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Loyola to participate in pathways to college grant through MICUA

| By Molly Robey
The Quad on Loyola's Evergreen campus

The Maryland Independent College and University Association (MICUA) has been awarded a $50,000 initial grant by the Teagle Foundation to help more community college students in Maryland achieve their goal of earning a degree from a four-year college. Loyola University Maryland—a member of MICUA—will participate with other MICUA member institutions and Maryland’s 16 community colleges to create a transfer consortium and improve transfer pathways to colleges.

With a focus on students who have been historically underrepresented and underserved at institutions of higher education, the MICUA consortium will build upon existing opportunities to make transfer to Maryland independent schools from in-state community colleges as smooth and seamless as possible. Debbie Ricker, Ph.D., provost and vice president for academic affairs at Hood College, and Tony Hawkins, Ph.D., provost and executive vice president for academic affairs at Frederick Community College, co-chaired the workgroup that submitted the proposal and that included Chief Academic Officers and grant writers from the MICUA campuses and the community colleges. Cindy Moore, Ph.D., associate vice president of Undergraduate Academic Affairs and Faculty Development and professor of writing at Loyola, was also a main contributor to the proposal.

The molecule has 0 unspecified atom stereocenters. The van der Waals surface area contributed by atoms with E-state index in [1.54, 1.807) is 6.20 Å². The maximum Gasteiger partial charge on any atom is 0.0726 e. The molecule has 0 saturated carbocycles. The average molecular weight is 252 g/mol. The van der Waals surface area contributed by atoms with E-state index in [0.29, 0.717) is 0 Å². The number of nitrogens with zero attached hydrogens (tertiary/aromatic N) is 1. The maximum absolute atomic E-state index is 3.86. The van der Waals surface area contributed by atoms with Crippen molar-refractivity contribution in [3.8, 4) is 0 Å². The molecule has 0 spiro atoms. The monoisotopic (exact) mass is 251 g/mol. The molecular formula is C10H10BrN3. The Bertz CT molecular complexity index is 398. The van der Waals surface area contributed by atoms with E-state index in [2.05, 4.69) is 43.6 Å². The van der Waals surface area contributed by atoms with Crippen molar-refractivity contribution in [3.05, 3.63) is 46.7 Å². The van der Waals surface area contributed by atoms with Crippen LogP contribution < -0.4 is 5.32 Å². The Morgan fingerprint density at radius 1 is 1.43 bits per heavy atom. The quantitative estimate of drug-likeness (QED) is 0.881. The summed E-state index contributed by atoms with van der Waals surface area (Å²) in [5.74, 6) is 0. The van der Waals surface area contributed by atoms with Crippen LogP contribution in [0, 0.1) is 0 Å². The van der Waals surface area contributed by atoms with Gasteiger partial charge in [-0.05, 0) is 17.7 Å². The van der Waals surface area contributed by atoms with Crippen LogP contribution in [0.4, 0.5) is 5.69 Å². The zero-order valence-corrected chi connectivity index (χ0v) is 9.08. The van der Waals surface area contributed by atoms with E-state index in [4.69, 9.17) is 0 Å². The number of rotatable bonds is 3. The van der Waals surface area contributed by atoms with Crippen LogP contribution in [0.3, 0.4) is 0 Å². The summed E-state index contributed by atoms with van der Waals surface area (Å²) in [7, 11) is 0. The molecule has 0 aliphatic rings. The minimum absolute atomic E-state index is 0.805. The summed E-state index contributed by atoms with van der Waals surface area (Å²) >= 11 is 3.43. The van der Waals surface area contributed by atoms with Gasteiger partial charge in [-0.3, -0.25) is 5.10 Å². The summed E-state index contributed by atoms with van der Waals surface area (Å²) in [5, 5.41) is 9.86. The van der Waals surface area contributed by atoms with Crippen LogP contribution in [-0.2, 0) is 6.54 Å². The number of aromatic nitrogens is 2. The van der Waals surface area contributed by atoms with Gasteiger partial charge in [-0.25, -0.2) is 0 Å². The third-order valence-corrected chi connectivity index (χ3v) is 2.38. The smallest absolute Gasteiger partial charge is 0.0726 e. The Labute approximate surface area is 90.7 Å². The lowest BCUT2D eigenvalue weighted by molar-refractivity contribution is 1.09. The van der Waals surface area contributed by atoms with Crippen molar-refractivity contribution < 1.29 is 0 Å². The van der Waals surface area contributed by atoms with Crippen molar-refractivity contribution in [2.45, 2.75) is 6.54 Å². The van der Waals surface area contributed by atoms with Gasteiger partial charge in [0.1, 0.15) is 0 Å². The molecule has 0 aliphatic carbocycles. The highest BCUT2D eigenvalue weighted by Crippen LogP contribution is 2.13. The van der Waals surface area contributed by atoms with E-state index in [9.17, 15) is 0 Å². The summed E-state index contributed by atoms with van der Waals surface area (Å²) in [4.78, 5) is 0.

“This collaborative effort is a great example of educators working together on behalf of Maryland students. Our focus is on assisting community-college students with transferring to the MICUA school that best meets their particular needs,” said Moore.

Through this grant, MICUA will create a comprehensive and coordinated mechanism for promoting transfer from Maryland community colleges to MICUA schools, and for sharing information about transfer student recruitment, support-services, and outcomes across all institutions. Beyond allowing MICUA to build a statewide structure to collaborate with community college peers, this grant will help align MICUA priorities with the priorities of the Maryland Higher Education Commission (MHEC) for transfer, as well as nationwide interest in expanding post-secondary education to all those who seek it.

“We are so grateful for this generous funding from The Teagle Foundation and the Arthur Vining Davis Foundations” said Sara Fidler, President of MICUA. “Their confidence and support will enable us to strengthen our efforts to facilitate transfer as part of the community college student’s journey toward the achievement of a baccalaureate degree. We are looking forward to getting started.”

 

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